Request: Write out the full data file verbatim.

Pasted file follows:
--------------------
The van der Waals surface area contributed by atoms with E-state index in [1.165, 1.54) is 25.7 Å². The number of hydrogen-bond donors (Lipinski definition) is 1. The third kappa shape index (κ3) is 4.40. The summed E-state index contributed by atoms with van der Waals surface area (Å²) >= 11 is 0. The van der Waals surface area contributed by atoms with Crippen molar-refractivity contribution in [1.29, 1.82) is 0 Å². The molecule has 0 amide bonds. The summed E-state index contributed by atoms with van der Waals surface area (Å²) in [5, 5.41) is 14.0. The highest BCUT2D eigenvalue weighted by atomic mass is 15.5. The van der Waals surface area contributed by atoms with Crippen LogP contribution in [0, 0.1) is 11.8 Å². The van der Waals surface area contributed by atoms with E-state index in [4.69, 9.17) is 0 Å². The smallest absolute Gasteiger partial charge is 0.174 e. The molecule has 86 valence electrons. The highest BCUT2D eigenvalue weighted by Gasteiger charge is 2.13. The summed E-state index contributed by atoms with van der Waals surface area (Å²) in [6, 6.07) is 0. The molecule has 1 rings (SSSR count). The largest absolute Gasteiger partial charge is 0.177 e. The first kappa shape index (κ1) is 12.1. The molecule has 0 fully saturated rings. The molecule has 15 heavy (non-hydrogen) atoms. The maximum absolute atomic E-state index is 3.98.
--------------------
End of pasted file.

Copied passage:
The van der Waals surface area contributed by atoms with E-state index in [1.165, 1.54) is 25.7 Å². The number of hydrogen-bond donors (Lipinski definition) is 1. The third kappa shape index (κ3) is 4.40. The summed E-state index contributed by atoms with van der Waals surface area (Å²) >= 11 is 0. The van der Waals surface area contributed by atoms with Crippen molar-refractivity contribution in [1.29, 1.82) is 0 Å². The molecule has 0 amide bonds. The summed E-state index contributed by atoms with van der Waals surface area (Å²) in [5, 5.41) is 14.0. The highest BCUT2D eigenvalue weighted by atomic mass is 15.5. The van der Waals surface area contributed by atoms with Crippen LogP contribution in [0, 0.1) is 11.8 Å². The van der Waals surface area contributed by atoms with E-state index in [4.69, 9.17) is 0 Å². The smallest absolute Gasteiger partial charge is 0.174 e. The molecule has 86 valence electrons. The highest BCUT2D eigenvalue weighted by Gasteiger charge is 2.13. The summed E-state index contributed by atoms with van der Waals surface area (Å²) in [6, 6.07) is 0. The molecule has 1 rings (SSSR count). The largest absolute Gasteiger partial charge is 0.177 e. The first kappa shape index (κ1) is 12.1. The molecule has 0 fully saturated rings. The molecule has 15 heavy (non-hydrogen) atoms. The maximum absolute atomic E-state index is 3.98.